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Macroprudential and Monetary Policies: Implications for Financial Stability and Welfare

  • José A Carrasco-Gallego
  • Margarita Rubio

In this paper, we analyse the implications of macroprudential and monetary policies for business cycles, welfare, and .nancial stability. We consider a dynamic stochastic general equilibrium (DSGE) model with housing and collateral constraints. A macroprudential rule on the loan-to-value ratio (LTV), which responds to output and house price deviations, interacts with a traditional Taylor rule for monetary policy. From a positive perspective, introducing a macroprudential tool mitigates the effects of booms in the economy by restricting credit. However, monetary and macroprudential policies may enter in conflict when shocks come from the supply-side of the economy. From a normative point of view, results show that the introduction of this macroprudential measure is welfare improving. Then, we calculate the combination of policy parameters that maximizes welfare and find that the optimal LTV rule should respond relatively more aggressively to house prices than to output deviations. Finally, we study the efficiency of the policy mix. We propose a tool that includes not only the variability of output and inflation but also the variability of borrowing, to capture the effects of policies on financial stability: a three-dimensional policy frontier (3DPF). We find that both policies acting together unambiguously improve the stability of the system.

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File URL: http://www.nottingham.ac.uk/cfcm/documents/papers/13-04.pdf
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Paper provided by University of Nottingham, Centre for Finance, Credit and Macroeconomics (CFCM) in its series Discussion Papers with number 2013/04.

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Date of creation: 2013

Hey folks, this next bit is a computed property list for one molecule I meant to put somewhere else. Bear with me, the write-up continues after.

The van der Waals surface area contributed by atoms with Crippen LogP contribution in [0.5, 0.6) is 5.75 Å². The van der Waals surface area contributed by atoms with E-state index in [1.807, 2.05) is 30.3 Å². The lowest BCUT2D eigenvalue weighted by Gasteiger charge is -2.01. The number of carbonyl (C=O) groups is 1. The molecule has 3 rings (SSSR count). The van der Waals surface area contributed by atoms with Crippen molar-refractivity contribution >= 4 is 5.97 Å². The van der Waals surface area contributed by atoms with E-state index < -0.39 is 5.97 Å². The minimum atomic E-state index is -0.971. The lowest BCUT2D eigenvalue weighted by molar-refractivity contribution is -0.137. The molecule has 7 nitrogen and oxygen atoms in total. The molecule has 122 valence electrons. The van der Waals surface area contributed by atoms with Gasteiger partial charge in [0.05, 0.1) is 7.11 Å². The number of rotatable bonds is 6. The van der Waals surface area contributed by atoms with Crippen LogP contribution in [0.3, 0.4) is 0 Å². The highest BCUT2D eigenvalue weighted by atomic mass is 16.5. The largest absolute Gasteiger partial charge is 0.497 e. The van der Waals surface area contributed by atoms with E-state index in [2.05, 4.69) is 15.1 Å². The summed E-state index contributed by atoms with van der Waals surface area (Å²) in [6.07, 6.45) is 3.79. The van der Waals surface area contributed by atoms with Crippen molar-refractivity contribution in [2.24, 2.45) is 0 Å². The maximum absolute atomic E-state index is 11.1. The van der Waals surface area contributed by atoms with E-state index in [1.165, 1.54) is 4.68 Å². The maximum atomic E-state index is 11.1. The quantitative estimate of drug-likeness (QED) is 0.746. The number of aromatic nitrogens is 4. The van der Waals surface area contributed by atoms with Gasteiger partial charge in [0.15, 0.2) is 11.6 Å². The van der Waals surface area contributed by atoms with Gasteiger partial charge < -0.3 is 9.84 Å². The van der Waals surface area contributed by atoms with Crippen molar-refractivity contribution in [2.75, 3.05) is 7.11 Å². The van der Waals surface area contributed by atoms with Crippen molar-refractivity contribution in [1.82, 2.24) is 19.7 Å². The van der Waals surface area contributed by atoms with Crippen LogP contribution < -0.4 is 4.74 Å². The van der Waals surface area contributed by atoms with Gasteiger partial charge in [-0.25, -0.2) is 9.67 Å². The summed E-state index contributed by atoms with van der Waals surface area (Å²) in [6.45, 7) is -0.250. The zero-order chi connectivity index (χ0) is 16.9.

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Handle: RePEc:not:notcfc:13/04
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  1. Schmitt-Grohe, Stephanie & Uribe, Martin, 2004. "Solving dynamic general equilibrium models using a second-order approximation to the policy function," Journal of Economic Dynamics and Control, Elsevier, vol. 28(4), pages 755-775, January.
  2. David Domeij & Martin Floden, 2006. "The Labor-Supply Elasticity and Borrowing Constraints: Why Estimates are Biased," Review of Economic Dynamics, Elsevier for the Society for Economic Dynamics, vol. 9(2), pages 242-262, April.
  3. Kannan Prakash & Rabanal Pau & Scott Alasdair M., 2012. "Monetary and Macroprudential Policy Rules in a Model with House Price Booms," The B.E. Journal of Macroeconomics, De Gruyter, vol. 12(1), pages 1-44, June.
  4. Bennett T. McCallum, 2001. "Should Monetary Policy Respond Strongly to Output Gaps?," NBER Working Papers 8226, National Bureau of Economic Research, Inc.
  5. Jeffrey R. Campbell & Zvi Hercowitz, 2006. "Welfare implications of the transition to high household debt," Working Paper Series WP-06-27, Federal Reserve Bank of Chicago.
  6. Funke, Michael & Paetz, Michael, 2012. "A DSGE-Based Assessment of Nonlinear Loan-to-Value Policies: Evidence from Hong Kong," BOFIT Discussion Papers 11/2012, Bank of Finland, Institute for Economies in Transition.
  7. Matteo Iacoviello, 2005. "House Prices, Borrowing Constraints, and Monetary Policy in the Business Cycle," American Economic Review, American Economic Association, vol. 95(3), pages 739-764, June.
  8. Caterina Mendicino & Andrea Pescatori, 2004. "Credit Frictions, housing prices and optimal monetary policy Rules," Departmental Working Papers of Economics - University 'Roma Tre' 0042, Department of Economics - University Roma Tre.
  9. Ascari, Guido & Ropele, Tiziano, 2012. "Disinflation in a DSGE perspective: Sacrifice ratio or welfare gain ratio?," Journal of Economic Dynamics and Control, Elsevier, vol. 36(2), pages 169-182.
  10. Lawrance, Emily C, 1991. "Poverty and the Rate of Time Preference: Evidence from Panel Data," Journal of Political Economy, University of Chicago Press, vol. 99(1), pages 54-77, February.
  11. Beau, D. & Clerc, L. & Mojon, B., 2011. "Macro-prudential policy and the conduct of monetary policy," Occasional papers 8, Banque de France.
  12. Matteo Iacoviello & Stefano Neri, 2008. "Housing market spillovers: Evidence from an estimated DSGE model," Temi di discussione (Economic working papers) 659, Bank of Italy, Economic Research and International Relations Area.
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